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DOI: 10.4324/9780415249126-N019-1
Version: v1,  Published online: 1998
Retrieved March 18, 2018, from

Article Summary

Events are entities like collisions and speeches, as opposed to things like planets and people. Many are changes, for example things being first hot and then cold. All lack a thing’s full identity over time: either they are instantaneous, or they have temporal parts, like a speech’s words, which stop them being wholly present at an instant; whereas things, which lack temporal parts, are wholly present throughout their lives.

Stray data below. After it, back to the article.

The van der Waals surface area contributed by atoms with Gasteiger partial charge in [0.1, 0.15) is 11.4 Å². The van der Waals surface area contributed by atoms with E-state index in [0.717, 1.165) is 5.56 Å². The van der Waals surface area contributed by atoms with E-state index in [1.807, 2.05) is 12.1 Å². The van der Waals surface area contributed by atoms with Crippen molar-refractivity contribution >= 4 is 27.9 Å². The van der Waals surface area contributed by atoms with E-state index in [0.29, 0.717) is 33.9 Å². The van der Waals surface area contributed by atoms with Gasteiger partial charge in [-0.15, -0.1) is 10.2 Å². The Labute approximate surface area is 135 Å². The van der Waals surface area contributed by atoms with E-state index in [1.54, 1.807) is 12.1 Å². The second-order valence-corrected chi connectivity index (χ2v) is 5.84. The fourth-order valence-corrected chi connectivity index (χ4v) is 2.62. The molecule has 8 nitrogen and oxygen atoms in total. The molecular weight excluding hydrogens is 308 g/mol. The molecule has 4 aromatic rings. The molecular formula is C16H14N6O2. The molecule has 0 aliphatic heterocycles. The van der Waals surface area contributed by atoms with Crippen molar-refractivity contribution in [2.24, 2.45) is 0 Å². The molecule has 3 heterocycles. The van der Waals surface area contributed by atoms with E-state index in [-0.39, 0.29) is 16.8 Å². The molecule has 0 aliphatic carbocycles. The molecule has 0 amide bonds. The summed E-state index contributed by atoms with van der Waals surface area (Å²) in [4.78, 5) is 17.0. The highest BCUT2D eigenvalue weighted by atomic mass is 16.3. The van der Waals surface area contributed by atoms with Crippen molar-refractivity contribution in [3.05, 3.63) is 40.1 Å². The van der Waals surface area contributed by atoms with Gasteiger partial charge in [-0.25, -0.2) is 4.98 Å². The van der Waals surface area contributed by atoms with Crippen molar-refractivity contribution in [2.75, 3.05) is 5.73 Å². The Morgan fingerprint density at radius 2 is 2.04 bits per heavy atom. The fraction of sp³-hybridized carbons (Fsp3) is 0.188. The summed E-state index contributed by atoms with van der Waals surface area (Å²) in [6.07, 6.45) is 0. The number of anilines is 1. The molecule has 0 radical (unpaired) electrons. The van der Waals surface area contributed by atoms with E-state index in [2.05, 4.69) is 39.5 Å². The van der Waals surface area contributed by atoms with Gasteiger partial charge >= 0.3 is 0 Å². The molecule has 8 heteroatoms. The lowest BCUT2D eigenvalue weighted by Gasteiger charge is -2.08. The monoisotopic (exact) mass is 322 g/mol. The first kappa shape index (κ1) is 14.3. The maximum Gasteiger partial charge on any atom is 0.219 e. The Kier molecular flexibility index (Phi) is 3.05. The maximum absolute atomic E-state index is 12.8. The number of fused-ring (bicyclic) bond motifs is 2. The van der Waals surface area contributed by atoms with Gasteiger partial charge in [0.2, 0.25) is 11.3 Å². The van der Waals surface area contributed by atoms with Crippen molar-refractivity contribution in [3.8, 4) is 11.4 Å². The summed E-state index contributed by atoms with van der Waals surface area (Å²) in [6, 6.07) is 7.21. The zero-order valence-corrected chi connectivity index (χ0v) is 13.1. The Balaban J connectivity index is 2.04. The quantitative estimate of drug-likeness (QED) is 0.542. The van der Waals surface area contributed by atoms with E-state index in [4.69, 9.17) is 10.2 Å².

Events may be identified with two types of entity: facts, like the fact that David Hume dies, corresponding to truths like ‘Hume dies’; or particulars which, like things, correspond to names, for example ‘Hume’s death’. Which one they are taken to be affects the content of many metaphysical theories: such as that all particulars are things; that times, or causes and effects, or actions, are events; or that mental events are physical.

Citing this article:
Mellor, D.H.. Events, 1998, doi:10.4324/9780415249126-N019-1. Routledge Encyclopedia of Philosophy, Taylor and Francis,
Copyright © 1998-2018 Routledge.

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